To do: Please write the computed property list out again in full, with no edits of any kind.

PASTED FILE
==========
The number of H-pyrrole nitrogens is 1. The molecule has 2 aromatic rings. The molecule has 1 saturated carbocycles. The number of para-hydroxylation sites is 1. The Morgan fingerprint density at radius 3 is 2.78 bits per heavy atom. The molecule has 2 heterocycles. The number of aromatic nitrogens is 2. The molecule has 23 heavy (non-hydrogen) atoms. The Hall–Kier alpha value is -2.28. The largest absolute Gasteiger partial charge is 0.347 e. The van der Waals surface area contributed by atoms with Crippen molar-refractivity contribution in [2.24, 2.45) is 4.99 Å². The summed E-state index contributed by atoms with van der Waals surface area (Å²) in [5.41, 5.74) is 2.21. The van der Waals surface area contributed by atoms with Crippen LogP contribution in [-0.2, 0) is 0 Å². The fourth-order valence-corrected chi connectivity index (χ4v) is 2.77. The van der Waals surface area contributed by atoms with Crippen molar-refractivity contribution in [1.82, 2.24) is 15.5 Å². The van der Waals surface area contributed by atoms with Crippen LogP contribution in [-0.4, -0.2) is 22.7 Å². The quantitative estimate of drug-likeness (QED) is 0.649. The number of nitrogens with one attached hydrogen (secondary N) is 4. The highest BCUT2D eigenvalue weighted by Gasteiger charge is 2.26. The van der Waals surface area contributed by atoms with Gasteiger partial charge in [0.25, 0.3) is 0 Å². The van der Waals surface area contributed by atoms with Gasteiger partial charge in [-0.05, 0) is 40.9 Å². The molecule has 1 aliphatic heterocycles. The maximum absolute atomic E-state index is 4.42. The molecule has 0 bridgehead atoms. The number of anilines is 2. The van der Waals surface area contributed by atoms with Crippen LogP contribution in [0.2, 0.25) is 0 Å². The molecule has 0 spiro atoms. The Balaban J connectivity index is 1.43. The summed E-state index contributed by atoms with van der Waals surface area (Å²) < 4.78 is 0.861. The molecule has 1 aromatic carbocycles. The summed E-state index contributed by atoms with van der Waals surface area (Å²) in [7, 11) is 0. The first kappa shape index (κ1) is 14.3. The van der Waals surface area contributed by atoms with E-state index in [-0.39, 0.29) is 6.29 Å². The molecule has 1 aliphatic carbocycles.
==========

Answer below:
The number of H-pyrrole nitrogens is 1. The molecule has 2 aromatic rings. The molecule has 1 saturated carbocycles. The number of para-hydroxylation sites is 1. The Morgan fingerprint density at radius 3 is 2.78 bits per heavy atom. The molecule has 2 heterocycles. The number of aromatic nitrogens is 2. The molecule has 23 heavy (non-hydrogen) atoms. The Hall–Kier alpha value is -2.28. The largest absolute Gasteiger partial charge is 0.347 e. The van der Waals surface area contributed by atoms with Crippen molar-refractivity contribution in [2.24, 2.45) is 4.99 Å². The summed E-state index contributed by atoms with van der Waals surface area (Å²) in [5.41, 5.74) is 2.21. The van der Waals surface area contributed by atoms with Crippen LogP contribution in [-0.2, 0) is 0 Å². The fourth-order valence-corrected chi connectivity index (χ4v) is 2.77. The van der Waals surface area contributed by atoms with Crippen molar-refractivity contribution in [1.82, 2.24) is 15.5 Å². The van der Waals surface area contributed by atoms with Crippen LogP contribution in [-0.4, -0.2) is 22.7 Å². The quantitative estimate of drug-likeness (QED) is 0.649. The number of nitrogens with one attached hydrogen (secondary N) is 4. The highest BCUT2D eigenvalue weighted by Gasteiger charge is 2.26. The van der Waals surface area contributed by atoms with Gasteiger partial charge in [0.25, 0.3) is 0 Å². The van der Waals surface area contributed by atoms with Gasteiger partial charge in [-0.05, 0) is 40.9 Å². The molecule has 1 aliphatic heterocycles. The maximum absolute atomic E-state index is 4.42. The molecule has 0 bridgehead atoms. The number of anilines is 2. The van der Waals surface area contributed by atoms with Crippen LogP contribution in [0.2, 0.25) is 0 Å². The molecule has 0 spiro atoms. The Balaban J connectivity index is 1.43. The summed E-state index contributed by atoms with van der Waals surface area (Å²) < 4.78 is 0.861. The molecule has 1 aromatic carbocycles. The summed E-state index contributed by atoms with van der Waals surface area (Å²) in [7, 11) is 0. The first kappa shape index (κ1) is 14.3. The van der Waals surface area contributed by atoms with E-state index in [-0.39, 0.29) is 6.29 Å². The molecule has 1 aliphatic carbocycles.